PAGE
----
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Bringing Back the Late Calver

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Late calving females can be a major source of reproductive wastage in Australian beef herds, contributing to economic losses, lower weaning weights and heifers unable to reach mating weights.  The 365 day reproduction cycle relies on a cow calving, reproductive tract involution, return to oestrus and conception within 84 days. Coupled with this, within a progressive, profitable cow herd, calves fall in a concentrated calving distribution, aligned with a seasonal pasture availability and prioritizing farm labour resources to breeder management.

Minimising the time from calving to resumption of oestrus and maximising the opportunity to conceive is the key to advancing the conceptions of late calvers and bringing them back into season with the rest of the cow herd.

  • Selection pressure for fertility is a must; reducing the incidence of the cows drifting out of season. Select cows capable of conceiving within two mating cycles and bringing a live weaner every year.
  • Energy availability greater than requirements for all other physiological requirements is the main driver for return to oestrus.
    • Relative to the dry cow
      • a lactating cow requires 1.5 x energy1 for maintenance
      • a growing, lactating first calf heifer requires 2.2 x energy for maintenance.
    • The most economic way to maximise energy availability during this time is to calve cows in body condition score (BCS) 3.5 (1= too thin; 5=obese), they have body reserves for use when there is a deficit in provision of energy.
    • When BCS may appear inadequate, if high quality feed is on offer – over and above that required for growth and maintenance – adequate energy can be redirected to the reproductive process.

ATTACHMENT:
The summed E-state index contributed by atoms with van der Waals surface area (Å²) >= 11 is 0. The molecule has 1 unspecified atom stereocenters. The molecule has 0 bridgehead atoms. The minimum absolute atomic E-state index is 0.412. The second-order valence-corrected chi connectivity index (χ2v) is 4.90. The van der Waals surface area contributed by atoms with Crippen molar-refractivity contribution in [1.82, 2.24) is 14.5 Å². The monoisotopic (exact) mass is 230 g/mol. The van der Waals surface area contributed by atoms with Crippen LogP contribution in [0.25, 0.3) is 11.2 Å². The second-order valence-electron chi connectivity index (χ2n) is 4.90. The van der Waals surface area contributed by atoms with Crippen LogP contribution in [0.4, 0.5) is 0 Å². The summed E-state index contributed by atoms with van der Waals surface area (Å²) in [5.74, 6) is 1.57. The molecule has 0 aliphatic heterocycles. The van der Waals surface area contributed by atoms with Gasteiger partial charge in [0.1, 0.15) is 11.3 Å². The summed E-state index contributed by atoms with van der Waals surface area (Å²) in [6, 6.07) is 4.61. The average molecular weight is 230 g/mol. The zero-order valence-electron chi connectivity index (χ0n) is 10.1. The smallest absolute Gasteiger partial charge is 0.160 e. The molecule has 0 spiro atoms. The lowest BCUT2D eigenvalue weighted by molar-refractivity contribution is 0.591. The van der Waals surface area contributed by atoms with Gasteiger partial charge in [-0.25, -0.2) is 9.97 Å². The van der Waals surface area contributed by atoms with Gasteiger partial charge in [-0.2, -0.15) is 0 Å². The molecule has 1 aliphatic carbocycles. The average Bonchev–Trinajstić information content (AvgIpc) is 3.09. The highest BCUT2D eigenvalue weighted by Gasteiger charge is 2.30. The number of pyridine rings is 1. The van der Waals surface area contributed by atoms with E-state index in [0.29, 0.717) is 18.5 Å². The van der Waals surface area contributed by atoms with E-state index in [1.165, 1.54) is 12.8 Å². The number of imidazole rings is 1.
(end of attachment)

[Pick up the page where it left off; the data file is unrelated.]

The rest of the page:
• Early post calving hormone treatment has been shown to advance conception date. Late calvers can be selected for an AI program to commence synchronisation as early as 14 days post calving2 followed by exposure to a cover bull for two cycles. This method will not necessarily maximise conceptions to the AI round, however owing to early hormone treatment and oestrous synchronisation, will maximise conceptions earlier in the joining period. Treated cows will result in an earlier average conception date compared with an untreated mob. A twelve-week pregnancy test using ultrasound can diagnose conceptions to the AI round, 9 week pregnancies to the first cycle with the bull and 6 week pregnancies to the second cycle with the bull. Management of the late calvers with this program offers control to the producer, aids in nutritional management from calving to joining of this group and gives choice for retention or cull at the preg test muster.
  • In order to maximise conceptions, frozen semen must be good quality and bulls must be fertile and in working order. There is no time for lost opportunities for conceptions. Ultrasound scanning and measurement of follicles at AI can provide valuable information on every cow, giving choice around what value semen to use and whether to AI at all, serving to reduce semen wastage.
  • Health events at calving including dystocia’s, infections, inflammation, metabolic disorders and acute nutritional disorders must be diagnosed early and managed well. Management of genetic selection, heifer growth prior to joining and during gestation, sound breeder nutrition will reduce the incidence of these events. Cows falling into this group will be difficult to advance conception date, and may require culling from the herd.

Return to oestrus of late calvers is the key to early conceptions, tightening calving distribution and driving weaner weights in a beef production system.  Late calvers fail to join and drop out of the system, late calves have fewer growing days to weaning, lighter weights at weaning and heifers have less days to reach mating weight. Good management and identifying opportunities to avoid the late calver or to advance the conception date will maintain a 365 day reproductive cycle and allow a concentrated calving distribution.

For more information on this topic or any other repro questions, call the Repro360 Helpline on 1300 163 056 or visit


1MLA – More Beef from Pastures

2Jasmin Hyatt -The effect of Early Postpartum Intervention on the Reproductive Performance of Anovulatory Anestrus in New Zealand Dairy Cows.



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